- Editor’s Introduction
The five essays in issue 38.1 represent an international attempt to understand the cultural, aesthetic, and philosophical reach of the documentary form. While the documentary mode occupies one end of the film-genre spectrum, with fantasy fiction occupying the other, the documentary borrows from fiction, in technique and substance, more often than we like to admit. And the authors in this issue have the goods to prove it. Just as cultural anthropologists and literary historians teach us how to read the empirical history behind the myths, fantasies, romances, and speculative fictions, the authors of these five essays teach us how to read the scripting, sometimes even the fantasy-making, behind the empirical history.
Our lead essay, “Hearts and Minds and Bodies: Reconsidering the Cinematic Language in The Battle of the Somme,” describes how the 1916 blockbuster documentary exploited the cinematic devices of its day to produce a propaganda film that even the British elite, for whom the movies were irrelevant low-brow culture, could not resist. How did this documentary seize the imaginations of millions, from every class and station? What subtle craft lay behind its design? The film is graphic, certainly, but is it artful—and to what effect? John Hodgkins tackles this question.
Our second essay examines a similar phenomenon in Ken Burns’ television documentary The Civil War. Judith Lancioni explains how a series that so many critics and general viewers still consider a definitive representation of the U.S. Civil War is, in fact, an overt “battleground of meaning.” Burns systematically pluralizes the oral, written, and, especially, pictorial accounts of the war and its participants. Viewers think they are getting the picture, the transcript, only to discover that the voice has been inflected, the view has been re-framed, the connection to the evidence has been re-drawn.
In our third essay, J. Emmett Winn measures the racist ideology at work in a benchmark USDA agriculture film, Helping Negroes Become Better Farmers and Homemakers (1921). Readers of Winn’s essay will appreciate how susceptible viewers were in the early Twenties to editing tricks, large and small, that rewrote the historical record of the advances blacks had made in their own civil engineering. Winn explains how the role of black farmer in the narrative was staged to undermine and to re-position the very self-reliance that the film was praising.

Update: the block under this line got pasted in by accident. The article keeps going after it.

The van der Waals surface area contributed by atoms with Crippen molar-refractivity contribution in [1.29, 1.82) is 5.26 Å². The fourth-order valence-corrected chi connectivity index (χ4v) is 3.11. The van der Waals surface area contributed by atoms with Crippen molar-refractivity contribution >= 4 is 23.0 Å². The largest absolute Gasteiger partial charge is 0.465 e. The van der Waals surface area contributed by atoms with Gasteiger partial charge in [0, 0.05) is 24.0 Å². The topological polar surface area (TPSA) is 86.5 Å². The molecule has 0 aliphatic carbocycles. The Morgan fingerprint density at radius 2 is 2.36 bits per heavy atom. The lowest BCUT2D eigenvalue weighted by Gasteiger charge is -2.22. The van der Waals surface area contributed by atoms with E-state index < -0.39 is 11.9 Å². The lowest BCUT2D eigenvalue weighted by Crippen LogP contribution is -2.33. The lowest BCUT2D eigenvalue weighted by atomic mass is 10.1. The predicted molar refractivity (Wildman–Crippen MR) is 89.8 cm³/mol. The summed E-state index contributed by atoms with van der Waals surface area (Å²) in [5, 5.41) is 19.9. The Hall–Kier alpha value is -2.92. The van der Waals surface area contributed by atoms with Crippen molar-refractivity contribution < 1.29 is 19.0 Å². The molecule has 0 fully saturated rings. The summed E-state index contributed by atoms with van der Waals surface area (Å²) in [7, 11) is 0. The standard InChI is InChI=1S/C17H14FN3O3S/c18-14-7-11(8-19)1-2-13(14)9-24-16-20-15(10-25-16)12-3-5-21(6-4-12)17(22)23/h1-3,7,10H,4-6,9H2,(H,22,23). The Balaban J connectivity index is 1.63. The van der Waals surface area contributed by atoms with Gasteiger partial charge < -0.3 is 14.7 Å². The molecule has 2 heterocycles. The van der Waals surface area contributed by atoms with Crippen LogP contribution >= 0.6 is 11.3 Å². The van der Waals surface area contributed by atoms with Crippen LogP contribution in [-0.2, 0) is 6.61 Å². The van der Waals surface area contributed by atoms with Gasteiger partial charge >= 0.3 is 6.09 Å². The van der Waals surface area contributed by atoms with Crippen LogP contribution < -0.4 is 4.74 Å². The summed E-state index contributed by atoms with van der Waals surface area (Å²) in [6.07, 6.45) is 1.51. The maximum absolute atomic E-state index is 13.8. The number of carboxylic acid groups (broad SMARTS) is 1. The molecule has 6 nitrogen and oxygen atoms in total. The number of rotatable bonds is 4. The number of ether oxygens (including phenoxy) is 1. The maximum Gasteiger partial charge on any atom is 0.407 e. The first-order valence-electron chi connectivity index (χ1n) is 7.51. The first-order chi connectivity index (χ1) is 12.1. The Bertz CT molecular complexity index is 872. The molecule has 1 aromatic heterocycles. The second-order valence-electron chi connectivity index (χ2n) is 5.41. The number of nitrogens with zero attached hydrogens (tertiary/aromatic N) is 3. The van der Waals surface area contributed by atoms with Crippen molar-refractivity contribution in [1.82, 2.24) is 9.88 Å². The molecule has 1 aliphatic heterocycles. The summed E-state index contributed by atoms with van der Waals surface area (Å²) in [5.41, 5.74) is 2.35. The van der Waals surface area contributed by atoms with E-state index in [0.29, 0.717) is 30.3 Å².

The final selections are from Udi Greenberg and Leshu Torchin, examining, respectively, the caginess of the film Europa and the defiance of the film Borat. These two essays show that the documentary is a state of mind as much as a style of representation. Europa continually skirts its own historical consciousness of the Jewish holocaust, repressing the personal and collective memories of its characters, and so the film signals the limitations of popular history. In a more parodic way, Borat challenges cultural history and popular consciousness by flouting the conventions—and the referential stability—of the documentary mode that Westerners have developed to stigmatize outsiders and to normalize the ethical contradictions in their own society. [End Page 6]
We are safe on neither side of the Atlantic, it seems, from the inculcations of film. But no other medium achieves such sublime effects, as the essays here remind us. Measuring the power of each film’s style, not just content, reveals how persuasive the documentary mode can be, often defining the unknown world for us before it has been tainted—we think—by style. And yet the documentary does put in perspective our actual contact with the past or with foreign cultures or even with unfamiliar parts of our own country, contact that is limited usually to the museum trip or the slow drive through unfamiliar neighborhoods or the odd conversation with a visitor from beyond our borders. If the documentary is an art, if its truths are always a function of its style, then it is also a kind of geography, taking us into necessary worlds—and into ways of seeing them—that seek a faithful witness to their reality. [End Page 7]